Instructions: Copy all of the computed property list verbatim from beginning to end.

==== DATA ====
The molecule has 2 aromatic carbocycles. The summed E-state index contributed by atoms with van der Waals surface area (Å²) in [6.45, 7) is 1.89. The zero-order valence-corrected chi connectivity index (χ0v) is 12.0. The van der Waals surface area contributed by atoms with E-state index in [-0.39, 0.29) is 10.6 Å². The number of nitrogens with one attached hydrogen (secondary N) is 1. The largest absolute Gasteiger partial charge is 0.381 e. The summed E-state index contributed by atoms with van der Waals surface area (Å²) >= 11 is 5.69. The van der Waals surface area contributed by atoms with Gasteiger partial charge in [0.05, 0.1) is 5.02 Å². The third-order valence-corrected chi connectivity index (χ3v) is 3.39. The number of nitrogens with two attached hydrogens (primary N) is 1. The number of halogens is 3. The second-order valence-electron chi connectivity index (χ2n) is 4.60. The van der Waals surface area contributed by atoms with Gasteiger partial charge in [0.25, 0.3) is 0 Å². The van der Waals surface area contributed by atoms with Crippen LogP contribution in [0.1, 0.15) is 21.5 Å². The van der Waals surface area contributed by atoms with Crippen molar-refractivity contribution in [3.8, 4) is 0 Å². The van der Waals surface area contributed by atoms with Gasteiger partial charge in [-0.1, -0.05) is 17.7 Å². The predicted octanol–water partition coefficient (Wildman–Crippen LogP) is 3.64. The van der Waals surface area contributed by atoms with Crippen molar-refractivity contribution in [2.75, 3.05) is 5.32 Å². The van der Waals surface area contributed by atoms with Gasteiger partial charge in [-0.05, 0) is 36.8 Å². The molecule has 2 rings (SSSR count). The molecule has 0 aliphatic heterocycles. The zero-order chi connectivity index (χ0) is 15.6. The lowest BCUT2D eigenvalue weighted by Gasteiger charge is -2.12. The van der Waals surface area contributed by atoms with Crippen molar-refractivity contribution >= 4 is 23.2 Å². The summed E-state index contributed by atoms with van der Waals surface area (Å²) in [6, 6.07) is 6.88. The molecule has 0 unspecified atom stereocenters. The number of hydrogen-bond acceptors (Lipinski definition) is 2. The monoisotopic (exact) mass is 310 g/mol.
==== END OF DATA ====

The molecule has 2 aromatic carbocycles. The summed E-state index contributed by atoms with van der Waals surface area (Å²) in [6.45, 7) is 1.89. The zero-order valence-corrected chi connectivity index (χ0v) is 12.0. The van der Waals surface area contributed by atoms with E-state index in [-0.39, 0.29) is 10.6 Å². The number of nitrogens with one attached hydrogen (secondary N) is 1. The largest absolute Gasteiger partial charge is 0.381 e. The summed E-state index contributed by atoms with van der Waals surface area (Å²) >= 11 is 5.69. The van der Waals surface area contributed by atoms with Gasteiger partial charge in [0.05, 0.1) is 5.02 Å². The third-order valence-corrected chi connectivity index (χ3v) is 3.39. The number of nitrogens with two attached hydrogens (primary N) is 1. The number of halogens is 3. The second-order valence-electron chi connectivity index (χ2n) is 4.60. The van der Waals surface area contributed by atoms with Gasteiger partial charge in [0.25, 0.3) is 0 Å². The van der Waals surface area contributed by atoms with Crippen LogP contribution in [0.1, 0.15) is 21.5 Å². The van der Waals surface area contributed by atoms with Crippen molar-refractivity contribution in [3.8, 4) is 0 Å². The van der Waals surface area contributed by atoms with Gasteiger partial charge in [-0.1, -0.05) is 17.7 Å². The predicted octanol–water partition coefficient (Wildman–Crippen LogP) is 3.64. The van der Waals surface area contributed by atoms with Crippen molar-refractivity contribution in [2.75, 3.05) is 5.32 Å². The van der Waals surface area contributed by atoms with Gasteiger partial charge in [-0.05, 0) is 36.8 Å². The molecule has 2 rings (SSSR count). The molecule has 0 aliphatic heterocycles. The zero-order chi connectivity index (χ0) is 15.6. The lowest BCUT2D eigenvalue weighted by Gasteiger charge is -2.12. The van der Waals surface area contributed by atoms with Crippen molar-refractivity contribution >= 4 is 23.2 Å². The summed E-state index contributed by atoms with van der Waals surface area (Å²) in [6, 6.07) is 6.88. The molecule has 0 unspecified atom stereocenters. The number of hydrogen-bond acceptors (Lipinski definition) is 2. The monoisotopic (exact) mass is 310 g/mol.